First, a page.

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#9 Ignacio Aguilar

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Posted 02 January 2007 - 11:22 AM

I talked to some camera crew people who worked for Spielberg and they said Spielberg hated working in anamorphic and felt that his former DP's had (somewhat) forced it upon him. Not that Super-35 was an option in the 1970's when he started...


The cinematographers guild web site features an interview with Allen Daviau (who shot "E.T.", Spielberg's first non-anamorphic theatrical film) in which he covers this subject:

Before E.T., Steven had never directed a film in anything but anamorphic format. Movies were anamorphic to him. And I'm saying, Steven, you've got so much of this film taking place in a closet, do you really want to have that anomorphic lenses? You're not going to be able to focus as close and we'll be able to work at a lower light level (with spherical lenses), which was really very important in this film.


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#10 Tony Brown

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Posted 02 January 2007 - 02:32 PM

I've always wondered how the anamorphic lens and focus-puller managed the shot in "Raiders" where Indy runs down an alleyway ................


That was a 55mm Macro C Series..... I think we only had two in London.... Robin Vidgeon was the focus puller on Raiders and Temple of Doom, on which we did a similar shot with Harrison Ford and the infamous macro..... We had a Vista Vision unit with us all the time shooting plates.

I hope they stay with Anamorphic...... If Spielberg ever saw the last Star Wars I'm sure he will.....
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#11 Troy Warr

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Posted 02 January 2007 - 04:13 PM

Since Spielberg is such a die-hard fan of film, it'll be interesting to see if Lucas will try to convince him to get his feet wet in HD. I would think that if Spielberg is ever going to shoot in HD, this would be the film that he would try it out on. Who better to show you the ropes in that arena than Lucas?

I can see them deciding to shoot anamorphic to keep consistency with the rest of the series, but since it's been almost 20 years since the last film, I can also see wanting to break off and approach the film with a fresh visual style. Obviously Harrison's not getting any younger, so I would assume the action would be a bit more subdued, which might lend itself to a different format.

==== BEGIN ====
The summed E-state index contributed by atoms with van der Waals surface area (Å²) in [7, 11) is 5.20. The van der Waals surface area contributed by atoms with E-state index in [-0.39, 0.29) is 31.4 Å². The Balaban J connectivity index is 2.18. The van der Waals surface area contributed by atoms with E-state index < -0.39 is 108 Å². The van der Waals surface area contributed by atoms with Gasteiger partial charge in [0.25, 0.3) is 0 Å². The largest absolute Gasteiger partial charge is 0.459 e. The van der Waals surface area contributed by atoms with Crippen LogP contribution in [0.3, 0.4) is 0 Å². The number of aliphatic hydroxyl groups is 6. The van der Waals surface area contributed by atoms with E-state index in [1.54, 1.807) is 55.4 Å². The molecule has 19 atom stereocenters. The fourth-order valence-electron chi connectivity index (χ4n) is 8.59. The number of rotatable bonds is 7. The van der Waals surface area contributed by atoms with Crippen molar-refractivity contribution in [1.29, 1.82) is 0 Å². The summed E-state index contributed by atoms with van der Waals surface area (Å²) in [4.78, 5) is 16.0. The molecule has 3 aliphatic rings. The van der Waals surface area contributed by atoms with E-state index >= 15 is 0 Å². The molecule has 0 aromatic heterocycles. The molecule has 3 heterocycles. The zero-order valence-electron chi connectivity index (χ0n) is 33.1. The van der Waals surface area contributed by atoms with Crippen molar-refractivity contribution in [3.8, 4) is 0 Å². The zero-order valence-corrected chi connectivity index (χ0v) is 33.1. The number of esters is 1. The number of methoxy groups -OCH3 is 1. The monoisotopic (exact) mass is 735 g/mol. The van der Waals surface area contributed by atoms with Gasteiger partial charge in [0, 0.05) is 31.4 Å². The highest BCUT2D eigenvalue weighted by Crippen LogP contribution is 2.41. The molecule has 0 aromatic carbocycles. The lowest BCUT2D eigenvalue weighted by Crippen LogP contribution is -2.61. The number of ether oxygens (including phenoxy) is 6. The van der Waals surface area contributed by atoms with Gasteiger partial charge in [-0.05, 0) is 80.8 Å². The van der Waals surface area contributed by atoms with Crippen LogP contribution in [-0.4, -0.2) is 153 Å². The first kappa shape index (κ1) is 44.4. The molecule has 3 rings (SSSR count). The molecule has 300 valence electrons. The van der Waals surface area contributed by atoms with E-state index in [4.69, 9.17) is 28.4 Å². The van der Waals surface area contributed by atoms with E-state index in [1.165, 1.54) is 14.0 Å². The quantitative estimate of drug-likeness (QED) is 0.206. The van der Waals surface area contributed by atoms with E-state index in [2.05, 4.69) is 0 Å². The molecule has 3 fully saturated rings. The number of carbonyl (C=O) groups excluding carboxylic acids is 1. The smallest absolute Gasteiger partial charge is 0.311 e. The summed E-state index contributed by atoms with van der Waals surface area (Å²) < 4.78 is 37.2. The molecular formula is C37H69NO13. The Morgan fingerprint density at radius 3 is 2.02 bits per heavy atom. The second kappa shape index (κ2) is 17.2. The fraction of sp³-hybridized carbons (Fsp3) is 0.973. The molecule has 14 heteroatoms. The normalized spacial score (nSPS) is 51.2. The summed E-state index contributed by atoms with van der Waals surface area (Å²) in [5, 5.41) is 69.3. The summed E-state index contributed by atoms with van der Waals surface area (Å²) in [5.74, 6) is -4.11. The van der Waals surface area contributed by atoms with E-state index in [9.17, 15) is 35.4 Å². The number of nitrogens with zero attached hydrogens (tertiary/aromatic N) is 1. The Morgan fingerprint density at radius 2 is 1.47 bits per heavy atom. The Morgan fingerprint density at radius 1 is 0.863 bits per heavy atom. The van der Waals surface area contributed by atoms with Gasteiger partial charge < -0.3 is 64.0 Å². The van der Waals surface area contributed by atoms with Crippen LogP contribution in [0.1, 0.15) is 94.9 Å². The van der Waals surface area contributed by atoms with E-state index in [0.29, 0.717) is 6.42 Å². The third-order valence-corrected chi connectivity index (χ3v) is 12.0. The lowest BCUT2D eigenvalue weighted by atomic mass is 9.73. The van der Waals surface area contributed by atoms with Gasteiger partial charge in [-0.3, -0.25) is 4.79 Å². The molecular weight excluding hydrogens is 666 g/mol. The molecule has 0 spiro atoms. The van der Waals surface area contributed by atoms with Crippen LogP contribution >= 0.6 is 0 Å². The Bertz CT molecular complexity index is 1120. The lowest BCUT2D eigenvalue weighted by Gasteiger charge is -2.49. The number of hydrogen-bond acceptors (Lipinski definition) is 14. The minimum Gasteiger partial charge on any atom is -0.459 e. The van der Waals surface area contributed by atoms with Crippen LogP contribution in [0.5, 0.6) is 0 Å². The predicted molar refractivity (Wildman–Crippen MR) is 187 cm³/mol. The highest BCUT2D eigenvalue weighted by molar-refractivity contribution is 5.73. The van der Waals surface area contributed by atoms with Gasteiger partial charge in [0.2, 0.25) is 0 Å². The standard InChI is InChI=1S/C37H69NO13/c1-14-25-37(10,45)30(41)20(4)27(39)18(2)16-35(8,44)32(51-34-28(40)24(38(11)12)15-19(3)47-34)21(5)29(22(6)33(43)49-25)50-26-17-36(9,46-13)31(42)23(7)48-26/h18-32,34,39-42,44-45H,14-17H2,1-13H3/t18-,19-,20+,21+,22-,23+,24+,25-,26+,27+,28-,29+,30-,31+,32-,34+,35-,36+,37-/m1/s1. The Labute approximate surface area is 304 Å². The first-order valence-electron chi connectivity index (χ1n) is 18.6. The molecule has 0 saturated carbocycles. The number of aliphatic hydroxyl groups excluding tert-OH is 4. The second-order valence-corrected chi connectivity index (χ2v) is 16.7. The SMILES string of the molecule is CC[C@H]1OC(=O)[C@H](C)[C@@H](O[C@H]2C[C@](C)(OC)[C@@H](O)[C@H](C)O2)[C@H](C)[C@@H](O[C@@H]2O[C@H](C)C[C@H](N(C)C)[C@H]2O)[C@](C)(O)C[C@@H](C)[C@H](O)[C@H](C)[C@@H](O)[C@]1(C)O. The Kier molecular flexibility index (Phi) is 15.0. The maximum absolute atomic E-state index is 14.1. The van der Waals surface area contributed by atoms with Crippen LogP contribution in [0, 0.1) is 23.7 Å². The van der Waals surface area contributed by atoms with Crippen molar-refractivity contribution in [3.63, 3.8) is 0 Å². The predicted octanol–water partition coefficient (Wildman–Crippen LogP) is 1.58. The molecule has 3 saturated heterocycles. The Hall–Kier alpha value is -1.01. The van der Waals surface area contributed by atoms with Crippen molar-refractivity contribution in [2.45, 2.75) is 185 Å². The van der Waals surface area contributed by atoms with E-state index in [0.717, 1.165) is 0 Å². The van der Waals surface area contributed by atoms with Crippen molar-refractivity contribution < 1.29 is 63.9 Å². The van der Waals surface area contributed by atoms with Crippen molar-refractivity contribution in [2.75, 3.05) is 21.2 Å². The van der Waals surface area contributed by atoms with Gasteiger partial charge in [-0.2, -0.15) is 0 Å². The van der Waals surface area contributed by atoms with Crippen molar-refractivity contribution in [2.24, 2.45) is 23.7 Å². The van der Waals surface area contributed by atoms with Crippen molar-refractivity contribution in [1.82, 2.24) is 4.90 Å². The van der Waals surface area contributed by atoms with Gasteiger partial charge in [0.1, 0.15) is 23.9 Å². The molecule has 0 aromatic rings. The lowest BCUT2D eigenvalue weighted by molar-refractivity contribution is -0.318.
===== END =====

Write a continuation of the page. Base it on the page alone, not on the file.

Then again, since it's a pet project of sorts, I can see Spielberg potentially taking a conservative approach to the visual style. If Spielberg wanted to try shooting digital, I guess he might want to do it on a less personal project in case he ends up saying "I'll never do that again."

Tough to say, but an interesting question.
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#12 David Mullen ASC

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Posted 02 January 2007 - 06:02 PM

I wonder if they'll set the story in the 1960's... that could be an interesting twist.
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#13 James Steven Beverly

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Posted 02 January 2007 - 08:52 PM

Obviously Harrison's not getting any younger, so I would assume the action would be a bit more subdued, which might lend itself to a different format.


All the more reason to shoot film. HD has a bad tendency to show every flaw in an actor's face and if you cut back on the action all the more reason to exploit the scenery and exotic locals to help hold the audences interest. B)
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#14 James Steven Beverly

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Posted 02 January 2007 - 10:05 PM

I wonder if they'll set the story in the 1960's... that could be an interesting twist.

I'll bet ya they put it in the 50's at the hight of the cold war, replace the Nazis with communists and have an artifact in the some eastern block country. That's what I would do. Although putting it into the termoil of the 60's could be interesting, maybe set in Cambodia wuth those Cambodian temples and pyramids during the war but that may be to controversal. B)
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#15 Adrian Correia

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Posted 02 January 2007 - 10:29 PM

Don't underestimate Spielberg's knowledge and respect for cinematic history. He will dealing with the legacy of three of his most loved films so I expect him to shoot film and possibly anamorphic...with the advent of the DI who knows. I for one hope he utilizes the visual template established in the previous films and maybe tries to craft something that complements the series.
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#16 Igor Trajkovski

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Posted 03 January 2007 - 12:11 AM

Is Janusz DP-ing?

I'll bet ya they put it in the 50's at the hight of the cold war, replace the Nazis with communists and have an artifact in the some eastern block country.B)


Somehow this reminds me more of a Bond scenario.
:)

I know what are they going to shoot with...

RED ONE @ 4K!

Just kidding.
:)


Regards

Igor


PS: I don't intend to start a new "cold" RED
and "open" film vs digital war.

Respect to Jim and his project.
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#17 James Steven Beverly

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Posted 03 January 2007 - 04:49 AM

Somehow this reminds me more of a Bond scenario.
:)


Funny you should mention that, the reason Speilberg originally did the first "Indy" film was that he wanted to direct a James Bond picture and because is was an Engish only franchise, he wasn't allowed to so Lucas told him about this idea he had about making a movie like the old serials from the 30's that would have the same kind of action and adventure and that's how "Raiders of the Lost Ark" cane into being. B)

Edited by James Steven Beverly, 03 January 2007 - 04:53 AM.